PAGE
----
Nathan Kitzmann column: No Scout badge earned for candy bar sales
In spite of the fact that I hadn't been an active member of the troop for quite some time, I was recently asked to participate in the Boys Scout Troop's annual fund-raiser, a turkey dinner.
Simply put, I had in recent days been a terrible Scout -- not showing up for meetings, not progressing in my "Boy Scout Handbook" and failing to attend even one campout. Because of this, I was rather apprehensive about helping with this function.
I knew they would consider me a disgrace to the Boy Scout cause, and was quite confident I would be shunned, and perhaps even conspired against by my fellow Boy Scouts. I pleaded on very reasonable terms with my mother, and tried to convince her that coming to the turkey dinner could be dangerous to my health, and that I wouldn't be much help anyway, but she insisted upon my presence at this event, so I complied.
I arrived at the location of the event, ready for anything, but prepared for the worst. (Maybe I wouldn't be such a bad Boy Scout after all!) That being said, the experience was not nearly as horrific as I first imagined.
While I stood in line waiting for my job assignment, I quickly glanced at those around me. Most of them had grown since I had last seen them (if that tells you anything), but even more surprisingly, they all seemed comfortable with my being there. I was told that, because I am the official troop grinner, as well as a terrible dishwasher and table-setter, my task would be selling $3 candy bars on a small table strategically positioned next to the exit of the Event Center.
There was still two hours before customers would begin arriving, so I used my spare time and natural architectural ingenuity to construct a massive tower of candy-bars. I spent much time on this creation, perhaps more time than I should have, but I was very pleased with the result.
My tower stood between 2 and 3 feet high, and could be seen from any point in the room. I figured that it would attract people to my booth and thus greatly add to my day's sales, so I considered the time I had spent building this tower worthwhile.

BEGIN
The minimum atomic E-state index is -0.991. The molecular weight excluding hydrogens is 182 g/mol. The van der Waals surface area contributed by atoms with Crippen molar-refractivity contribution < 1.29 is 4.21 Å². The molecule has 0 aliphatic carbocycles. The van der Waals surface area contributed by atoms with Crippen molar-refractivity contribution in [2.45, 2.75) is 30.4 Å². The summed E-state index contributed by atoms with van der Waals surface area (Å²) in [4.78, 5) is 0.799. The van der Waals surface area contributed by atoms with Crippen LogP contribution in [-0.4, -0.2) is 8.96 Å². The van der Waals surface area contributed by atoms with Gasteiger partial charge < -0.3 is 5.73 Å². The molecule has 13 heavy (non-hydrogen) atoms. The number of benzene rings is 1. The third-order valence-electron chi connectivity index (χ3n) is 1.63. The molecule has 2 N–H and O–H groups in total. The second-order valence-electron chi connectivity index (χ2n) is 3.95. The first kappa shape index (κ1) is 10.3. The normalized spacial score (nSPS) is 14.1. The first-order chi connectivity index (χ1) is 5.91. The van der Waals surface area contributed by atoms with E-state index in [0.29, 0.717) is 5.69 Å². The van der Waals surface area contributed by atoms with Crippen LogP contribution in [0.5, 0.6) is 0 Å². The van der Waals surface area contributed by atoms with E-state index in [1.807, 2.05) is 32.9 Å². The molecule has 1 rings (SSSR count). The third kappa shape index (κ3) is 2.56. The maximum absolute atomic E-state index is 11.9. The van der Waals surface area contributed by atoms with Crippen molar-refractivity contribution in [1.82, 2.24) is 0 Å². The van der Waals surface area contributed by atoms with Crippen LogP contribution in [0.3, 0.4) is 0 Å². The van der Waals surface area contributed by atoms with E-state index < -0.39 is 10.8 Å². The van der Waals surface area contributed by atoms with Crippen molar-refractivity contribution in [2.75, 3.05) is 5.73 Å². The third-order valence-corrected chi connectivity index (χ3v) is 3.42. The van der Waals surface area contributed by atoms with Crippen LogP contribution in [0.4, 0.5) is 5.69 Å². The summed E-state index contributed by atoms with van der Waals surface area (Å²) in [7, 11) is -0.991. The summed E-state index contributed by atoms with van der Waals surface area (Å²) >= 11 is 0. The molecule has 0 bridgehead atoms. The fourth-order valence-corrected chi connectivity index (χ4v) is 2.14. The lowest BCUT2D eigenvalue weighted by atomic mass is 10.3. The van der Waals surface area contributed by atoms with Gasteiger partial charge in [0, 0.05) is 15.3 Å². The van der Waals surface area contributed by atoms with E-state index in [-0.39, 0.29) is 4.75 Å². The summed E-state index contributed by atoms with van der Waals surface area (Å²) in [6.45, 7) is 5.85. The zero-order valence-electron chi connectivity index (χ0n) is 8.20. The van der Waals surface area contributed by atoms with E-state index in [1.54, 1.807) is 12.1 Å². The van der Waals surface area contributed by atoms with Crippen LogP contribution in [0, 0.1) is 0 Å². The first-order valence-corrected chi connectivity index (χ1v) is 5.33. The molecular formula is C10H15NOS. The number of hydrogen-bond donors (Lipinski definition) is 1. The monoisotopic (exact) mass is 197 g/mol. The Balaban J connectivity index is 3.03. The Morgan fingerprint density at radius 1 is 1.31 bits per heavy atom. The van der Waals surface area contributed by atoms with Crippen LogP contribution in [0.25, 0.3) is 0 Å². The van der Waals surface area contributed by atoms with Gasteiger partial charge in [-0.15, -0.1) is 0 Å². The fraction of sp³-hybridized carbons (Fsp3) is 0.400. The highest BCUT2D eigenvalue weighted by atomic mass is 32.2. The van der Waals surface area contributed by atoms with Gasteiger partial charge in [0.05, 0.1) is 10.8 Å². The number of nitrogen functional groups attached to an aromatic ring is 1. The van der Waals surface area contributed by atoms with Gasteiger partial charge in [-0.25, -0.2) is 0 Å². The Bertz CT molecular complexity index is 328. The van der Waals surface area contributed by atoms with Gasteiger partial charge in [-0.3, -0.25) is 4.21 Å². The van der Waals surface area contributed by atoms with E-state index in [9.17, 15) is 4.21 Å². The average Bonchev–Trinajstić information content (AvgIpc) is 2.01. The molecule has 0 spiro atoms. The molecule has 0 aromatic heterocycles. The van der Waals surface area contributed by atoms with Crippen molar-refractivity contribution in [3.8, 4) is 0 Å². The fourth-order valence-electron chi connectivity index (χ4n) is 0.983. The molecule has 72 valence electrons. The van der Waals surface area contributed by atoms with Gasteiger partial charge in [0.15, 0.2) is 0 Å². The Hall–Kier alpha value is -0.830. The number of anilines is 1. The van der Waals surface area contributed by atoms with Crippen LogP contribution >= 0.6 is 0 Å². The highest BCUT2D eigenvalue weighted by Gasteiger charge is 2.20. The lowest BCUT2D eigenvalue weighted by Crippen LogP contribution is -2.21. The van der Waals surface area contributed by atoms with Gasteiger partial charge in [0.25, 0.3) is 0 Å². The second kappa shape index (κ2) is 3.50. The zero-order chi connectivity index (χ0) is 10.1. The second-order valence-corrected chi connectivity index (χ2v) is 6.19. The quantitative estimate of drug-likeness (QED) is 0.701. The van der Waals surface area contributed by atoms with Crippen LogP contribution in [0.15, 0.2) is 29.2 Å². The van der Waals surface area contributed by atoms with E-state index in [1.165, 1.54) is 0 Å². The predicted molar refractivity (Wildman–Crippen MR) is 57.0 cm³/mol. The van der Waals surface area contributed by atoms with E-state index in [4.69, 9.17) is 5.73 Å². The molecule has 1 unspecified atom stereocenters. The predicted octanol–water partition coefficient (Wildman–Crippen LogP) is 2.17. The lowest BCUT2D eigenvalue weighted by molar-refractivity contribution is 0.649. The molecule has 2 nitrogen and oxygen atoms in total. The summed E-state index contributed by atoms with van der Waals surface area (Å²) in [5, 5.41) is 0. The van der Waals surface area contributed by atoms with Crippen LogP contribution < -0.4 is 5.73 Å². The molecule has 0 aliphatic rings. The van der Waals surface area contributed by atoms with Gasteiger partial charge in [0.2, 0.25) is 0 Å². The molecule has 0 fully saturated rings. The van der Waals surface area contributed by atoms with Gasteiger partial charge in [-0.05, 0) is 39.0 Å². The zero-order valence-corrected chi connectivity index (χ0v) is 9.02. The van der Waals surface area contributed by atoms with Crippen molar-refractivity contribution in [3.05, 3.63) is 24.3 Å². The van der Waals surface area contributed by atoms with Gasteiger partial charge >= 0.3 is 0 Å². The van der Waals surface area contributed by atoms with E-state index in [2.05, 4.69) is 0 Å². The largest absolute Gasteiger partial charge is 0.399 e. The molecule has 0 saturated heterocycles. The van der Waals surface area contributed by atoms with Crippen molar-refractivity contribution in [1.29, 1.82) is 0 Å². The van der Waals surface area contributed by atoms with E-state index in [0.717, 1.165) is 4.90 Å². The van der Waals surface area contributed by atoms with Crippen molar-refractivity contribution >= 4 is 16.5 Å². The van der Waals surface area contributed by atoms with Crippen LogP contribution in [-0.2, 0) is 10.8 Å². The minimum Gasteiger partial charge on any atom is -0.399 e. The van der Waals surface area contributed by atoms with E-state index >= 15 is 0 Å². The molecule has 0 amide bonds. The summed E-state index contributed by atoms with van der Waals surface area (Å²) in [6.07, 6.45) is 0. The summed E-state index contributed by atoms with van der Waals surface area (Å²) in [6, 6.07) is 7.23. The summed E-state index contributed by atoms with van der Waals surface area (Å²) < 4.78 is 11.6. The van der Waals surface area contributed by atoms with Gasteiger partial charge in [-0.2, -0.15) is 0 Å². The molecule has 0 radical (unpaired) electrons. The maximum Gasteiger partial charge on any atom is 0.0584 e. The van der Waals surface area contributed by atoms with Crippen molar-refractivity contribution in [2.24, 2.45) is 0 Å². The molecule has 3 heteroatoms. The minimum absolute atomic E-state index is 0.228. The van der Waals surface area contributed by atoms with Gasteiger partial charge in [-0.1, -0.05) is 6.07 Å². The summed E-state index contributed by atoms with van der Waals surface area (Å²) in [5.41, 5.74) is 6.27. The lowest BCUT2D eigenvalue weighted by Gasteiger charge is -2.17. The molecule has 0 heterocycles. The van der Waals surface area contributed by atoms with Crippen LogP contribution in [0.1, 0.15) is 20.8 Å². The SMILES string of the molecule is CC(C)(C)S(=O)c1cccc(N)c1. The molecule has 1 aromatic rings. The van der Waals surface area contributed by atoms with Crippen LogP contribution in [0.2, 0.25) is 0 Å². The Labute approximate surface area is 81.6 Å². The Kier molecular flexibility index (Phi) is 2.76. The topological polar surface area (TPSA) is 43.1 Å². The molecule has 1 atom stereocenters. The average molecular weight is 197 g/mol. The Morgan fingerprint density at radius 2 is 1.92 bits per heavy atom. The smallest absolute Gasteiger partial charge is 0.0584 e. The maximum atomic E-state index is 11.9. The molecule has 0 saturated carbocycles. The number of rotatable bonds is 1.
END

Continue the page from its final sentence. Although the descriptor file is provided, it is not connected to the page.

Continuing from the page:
Finally, customers began to arrive. I was not to solicit passersby to purchase my commodity, but rather "let them come to me," so I sat at my table and did what I do best: grinned.
Despite my sales tactics, I sold relatively few candy bars during the fund-raiser, although I did manage to sell two to my brother, three to my brother's friend, and one to myself.
Somebody working at this affair gave me some very interesting advice to increase my sales. He told me to tell my customers this: "Sure, the candy bars are ridiculously overpriced. But, you see, you are not simply paying for the candy bars. You are paying for the adventure!"
Despite the fact that my sales were slow, I managed to break the monotony by observing people in their various approaches to the art of eating. This made for some very interesting people-watching. I noticed some people kept the different types of victuals separate, while others formed everything on their plate into a giant, self cohesive ball.
There were those that used their slab of turkey as a seat cushion, while other people found it, in combination with everything else on their plate, made an excellent drum set. So, as you can see, even though business was slow at my particular booth, I had much to keep me entertained during the fundraiser's duration.
It has occurred to me that fund-raisers are quite common these days, as almost every successful organization has one. I realize they are generally thought of as necessary evil, and they take a considerable amount of effort on everybody's part, but they help all types of clubs and societies continue their causes, causes that are usually philanthropic.
In fact, as much as I hate to admit it, it is probable that thousands, if not millions, of lives have been bettered, or even saved, because of fund-raisers. So next time a grinning lad in a Boy Scout uniform comes up to your door and innocently, perhaps pleadingly, asks you to come to a turkey dinner or buy popcorn, at least consider his offer. Your business is always appreciated.
Nathan Kitzmann is a freshman and is homeschooled.